LONDON - Belarus opposition leader Sviatlana Tsikhanouskaya said Tuesday it is clear that Raman Pratasevich, the journalist arrested Sunday after the passenger jet he was traveling on was diverted and forced to land in Minsk, has been beaten in detention.
Pratasevich appeared in a video posted online Monday, apparently filmed by Belarusian security services. He confessed to organizing anti-government protests. His supporters say marks on his face show he has been beaten.
Speaking from Vilnius Tuesday, where she lives in exile, Tsikhanouskaya said that lawyers had not been allowed to see Pratasevich.
“I think many have already watched the video with imprisoned Raman. He said that that he is being treated lawfully but he is clearly beaten and under pressure. There is no doubt that he may be tortured,” Tsikhanouskaya said. “He was taken hostage like 421 political prisoners, and thousands of people who have not yet been recognized as political prisoners but are behind bars.”
The incident has been described as “state-sponsored hijacking” by Western leaders, and many European airlines are now avoiding Belarusian airspace, a key route from Europe to Asia.
Twenty-six-year old Pratasevich was detained Sunday, after the Ryanair Boeing 737 passenger jet he was traveling on was forced to land in Belarus as it flew over the country en route from Greece to Lithuania. There were 171 passengers and crew on board. Pratasevich was visiting Athens at the same time as Tsikhanouskaya, who met several Greek government officials.
Belarusian state media have reported that President Alexander Lukashenko personally ordered the flight to be intercepted. The United Nations’ aviation agency, the International Civil Aviation Organization (ICAO) has said the incident may have violated the foundational treaty governing international civil aviation, the 1944 Chicago Convention.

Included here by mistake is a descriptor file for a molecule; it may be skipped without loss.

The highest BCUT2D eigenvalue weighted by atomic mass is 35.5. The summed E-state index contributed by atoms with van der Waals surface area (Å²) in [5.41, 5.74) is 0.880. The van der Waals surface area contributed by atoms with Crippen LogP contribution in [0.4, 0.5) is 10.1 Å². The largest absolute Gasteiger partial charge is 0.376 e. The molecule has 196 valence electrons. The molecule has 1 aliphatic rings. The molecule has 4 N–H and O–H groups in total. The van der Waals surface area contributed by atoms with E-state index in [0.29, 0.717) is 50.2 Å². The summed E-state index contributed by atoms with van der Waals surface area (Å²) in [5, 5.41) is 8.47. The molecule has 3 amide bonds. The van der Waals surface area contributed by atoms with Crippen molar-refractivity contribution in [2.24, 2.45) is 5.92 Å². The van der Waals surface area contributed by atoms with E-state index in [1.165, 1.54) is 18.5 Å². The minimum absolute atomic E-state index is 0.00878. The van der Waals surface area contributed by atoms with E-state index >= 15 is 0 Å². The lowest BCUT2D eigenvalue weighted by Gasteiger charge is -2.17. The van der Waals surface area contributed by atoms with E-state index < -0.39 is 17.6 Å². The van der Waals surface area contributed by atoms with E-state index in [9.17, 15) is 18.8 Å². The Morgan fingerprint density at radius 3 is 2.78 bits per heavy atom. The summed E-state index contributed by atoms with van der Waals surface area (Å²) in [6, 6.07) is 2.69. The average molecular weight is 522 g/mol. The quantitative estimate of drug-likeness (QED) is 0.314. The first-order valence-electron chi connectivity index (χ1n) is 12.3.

Pratasevich and his Russian companion Sofia Sapega were arrested on the ground in Minsk. At least three other passengers also disembarked the plane and are believed to be security agents who were tracking Pratasevich.
European Union leaders expressed outrage over the incident following a summit in Brussels Monday evening. Ursula von der Leyen, the European Commission President, outlined the bloc’s initial response.
“This is an attack on freedom of expression and this is an attack on European sovereignty. This outrageous behavior needs a strong answer, therefore the European Council decided that there will be additional sanctions on individuals that are involved in the hijacking but this time also on businesses and economic entities that are financing this regime,” von der Leyen said at a press conference in Brussels Monday evening.
The former British ambassador to Belarus, Nigel Gould-Davies, welcomed the ratcheting up of sanctions against the Belarus government. “I think given the escalation of Belarus' outrageous activities, the point is now to correspondingly escalate the sanctions and move from a situation where we're just imposing restrictions on individuals to a broader approach to putting pressure on the regime,” Gould-Davies told the Associated Press.